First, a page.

Karlik, a math teacher at Kayhi, took to the microphone to deliver the opening argument in support of starting school at 9 a.m. First she said there has been several studies that show young adults have a later circadian rhythm — or internal clock.

“They have a rough time going to sleep early no matter what,” she said, adding studies also show adolescents need nine-and-a-quarter hours of sleep for optimal brain function. “Most students are not getting nine-and-a-quarter hours, and therefore their brains aren’t their best while I’m trying to teach them math.”

Several of the student debaters stood up at once to protest her point.

After the laughter tapered off, Karlik moved on to her next point, addressing the issue of bus schedules. In Juneau, she said, they changed the start time of their high school to 9:15 a.m. and their elementary school time to 8 a.m.

“They found that they needed less busing for elementary school students,” she said.

Karlik said another benefit to starting school later is discipline problems improved, after school started at a later time and students got more sleep. She added nationally, the most risky behavior of teenagers happens between 3 p.m. and 5 p.m.

If the start time was later, she said, this would eliminate an hour of that risky behavior — leaving less time for students to cause trouble while unsupervised before their parents are home from work.

After both sides presented their opening arguments, each team member had a few minutes to strengthen their claims. Chris Brown was first, bringing up a few points. His main argument was having to wake up early gives students the ability to push through waking up, even if they didn’t want to.

Glenn Brown followed his son on the opposite side, bringing up, once again, circadian rhythms. He brought up many scientific studies regarding students and amount of sleep, one of which said a delayed start is the best way to improve performance.

Barry was up next. She talked about how the community debaters had brought up ways in which starting later would be better for schools in general, but nothing specific to Kayhi. She also said changing the high school start time would affect nearly everyone in the community.

Following Barry was Ortiz, whose main argument revolved around his “worthy opponents” saying the status quo shouldn’t be altered. He added that the argument for starting school later is not a groundbreaking one; it’s been out there for a while  — and it does have its health benefits.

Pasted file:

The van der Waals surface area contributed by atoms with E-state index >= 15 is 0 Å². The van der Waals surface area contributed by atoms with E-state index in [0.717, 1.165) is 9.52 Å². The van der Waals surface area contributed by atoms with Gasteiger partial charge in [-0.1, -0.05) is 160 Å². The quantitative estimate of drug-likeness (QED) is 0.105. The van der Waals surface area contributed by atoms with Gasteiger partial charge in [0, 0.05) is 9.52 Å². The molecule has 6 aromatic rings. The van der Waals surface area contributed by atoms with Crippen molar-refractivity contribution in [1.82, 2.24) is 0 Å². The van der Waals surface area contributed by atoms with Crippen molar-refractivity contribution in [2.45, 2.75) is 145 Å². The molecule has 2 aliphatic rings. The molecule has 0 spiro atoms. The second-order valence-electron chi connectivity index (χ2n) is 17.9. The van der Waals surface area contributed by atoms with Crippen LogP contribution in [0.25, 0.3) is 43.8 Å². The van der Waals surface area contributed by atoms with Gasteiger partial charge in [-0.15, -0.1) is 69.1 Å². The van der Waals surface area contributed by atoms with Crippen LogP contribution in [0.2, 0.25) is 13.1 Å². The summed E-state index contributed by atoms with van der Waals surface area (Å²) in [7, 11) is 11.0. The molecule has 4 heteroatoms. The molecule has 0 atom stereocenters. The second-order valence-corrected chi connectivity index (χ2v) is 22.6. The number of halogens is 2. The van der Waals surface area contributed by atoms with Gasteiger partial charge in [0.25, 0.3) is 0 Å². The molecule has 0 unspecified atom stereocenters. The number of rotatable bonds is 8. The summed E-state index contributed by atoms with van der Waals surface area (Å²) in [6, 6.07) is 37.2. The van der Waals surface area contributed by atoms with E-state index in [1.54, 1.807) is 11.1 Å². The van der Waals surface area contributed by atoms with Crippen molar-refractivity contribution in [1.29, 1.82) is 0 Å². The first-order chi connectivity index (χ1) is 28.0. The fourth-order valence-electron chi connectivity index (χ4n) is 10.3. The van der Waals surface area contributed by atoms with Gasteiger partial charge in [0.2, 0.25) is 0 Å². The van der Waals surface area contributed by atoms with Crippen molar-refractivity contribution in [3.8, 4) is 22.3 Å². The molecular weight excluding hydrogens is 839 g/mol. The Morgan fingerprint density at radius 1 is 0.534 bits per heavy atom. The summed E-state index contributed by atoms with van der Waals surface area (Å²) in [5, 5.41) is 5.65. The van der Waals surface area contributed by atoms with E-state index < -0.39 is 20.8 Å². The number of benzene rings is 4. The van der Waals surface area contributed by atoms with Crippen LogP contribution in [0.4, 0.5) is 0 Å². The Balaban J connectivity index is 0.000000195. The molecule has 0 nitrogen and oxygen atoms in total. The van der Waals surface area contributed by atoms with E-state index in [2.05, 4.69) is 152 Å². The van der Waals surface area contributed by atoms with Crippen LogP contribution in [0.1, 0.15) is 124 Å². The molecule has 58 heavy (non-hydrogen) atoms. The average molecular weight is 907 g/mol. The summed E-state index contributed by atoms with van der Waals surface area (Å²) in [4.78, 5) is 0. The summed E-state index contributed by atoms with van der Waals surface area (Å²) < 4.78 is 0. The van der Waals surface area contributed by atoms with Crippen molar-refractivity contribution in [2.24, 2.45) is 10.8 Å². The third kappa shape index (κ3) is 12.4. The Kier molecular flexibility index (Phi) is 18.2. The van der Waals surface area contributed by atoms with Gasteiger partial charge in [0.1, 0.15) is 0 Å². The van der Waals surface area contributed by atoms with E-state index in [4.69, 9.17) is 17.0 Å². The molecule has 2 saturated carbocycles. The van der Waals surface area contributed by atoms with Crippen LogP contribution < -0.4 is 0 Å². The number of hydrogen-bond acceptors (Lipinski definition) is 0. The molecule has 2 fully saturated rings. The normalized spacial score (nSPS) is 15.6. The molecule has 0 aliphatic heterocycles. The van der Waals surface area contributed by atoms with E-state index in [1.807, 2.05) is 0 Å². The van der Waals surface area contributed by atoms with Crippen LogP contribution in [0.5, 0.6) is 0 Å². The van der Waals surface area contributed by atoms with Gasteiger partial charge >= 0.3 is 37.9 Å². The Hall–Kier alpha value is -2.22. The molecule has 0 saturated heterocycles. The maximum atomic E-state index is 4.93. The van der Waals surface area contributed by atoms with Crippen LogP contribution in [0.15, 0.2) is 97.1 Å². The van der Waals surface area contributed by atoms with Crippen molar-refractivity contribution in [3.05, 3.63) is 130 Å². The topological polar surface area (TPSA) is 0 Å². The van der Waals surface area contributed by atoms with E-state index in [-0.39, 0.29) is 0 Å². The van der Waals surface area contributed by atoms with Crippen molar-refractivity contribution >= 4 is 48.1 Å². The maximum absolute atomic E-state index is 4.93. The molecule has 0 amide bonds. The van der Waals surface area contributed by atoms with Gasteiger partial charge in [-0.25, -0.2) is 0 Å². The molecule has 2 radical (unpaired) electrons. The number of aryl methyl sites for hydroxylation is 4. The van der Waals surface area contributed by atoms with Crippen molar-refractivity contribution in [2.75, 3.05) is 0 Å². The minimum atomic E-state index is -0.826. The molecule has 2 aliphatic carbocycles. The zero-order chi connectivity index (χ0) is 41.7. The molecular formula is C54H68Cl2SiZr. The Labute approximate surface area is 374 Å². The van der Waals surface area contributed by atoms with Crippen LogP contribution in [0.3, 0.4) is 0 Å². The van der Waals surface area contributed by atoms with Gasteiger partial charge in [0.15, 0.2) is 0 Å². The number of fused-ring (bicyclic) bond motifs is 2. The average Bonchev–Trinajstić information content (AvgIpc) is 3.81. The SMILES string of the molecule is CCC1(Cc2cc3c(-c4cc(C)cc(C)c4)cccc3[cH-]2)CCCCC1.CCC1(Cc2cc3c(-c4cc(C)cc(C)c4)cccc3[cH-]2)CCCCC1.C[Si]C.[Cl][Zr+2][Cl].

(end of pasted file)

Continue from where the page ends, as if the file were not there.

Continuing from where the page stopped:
“My opponents, they are fine individuals,” Ortiz said, “but they are failing to take a look at science and research, which is surprising.”

On the opposing side next was Cooper, who said one size does not fit all, and just because it works in one place doesn’t mean it will work in another. She said there are other, more notable, problems at schools besides their start times.

Hoffmeister made his way up to the podium next, who reiterated why the audience was gathered there that night.

“We’re here because teenagers do not get enough sleep,” he said.

Hoffmeister said the start time of school was made arbitrarily decades ago, but now there’s science — science that his opponents “have scoffed at since the beginning of the debate.”

No winner was chosen after the debate, as it was just for entertainment — but both groups got boisterous applause from the audience; as did the dinner catered by Doug Edwards and Kayhi Culinary. Elizabeth Nelson with the First City Players was also thanked by Mitchel for helping with the drama portion of their events this season.

Before the Great Debate kicked off, a few other DDF students were able to showcase their talents during the fundraiser. Brooks, Traudt, Raevyn Goodson and Barry performed a reader’s theater piece; Arick Mattson performed his award-winning humorous interpretation; and Cooper gave an original oration titled, “You should be alone.”

“Despite the snow, we had an impressive showing of support from the community, and the feedback was all very positive,” Mitchel said in an email to the Daily News. “I think fundraisers that get to show off the talents of those participating in the activity make the most sense. So it was part a fundraiser and part an opportunity to showcase our DDF talents.”

The event is leading up to the DDF home meet on Friday and Saturday at Kayhi, which the group still needs local judges for. To sign up to judge for the event, which will include teams from all around Southeast Alaska, visit www.kgbsd.org/ddf.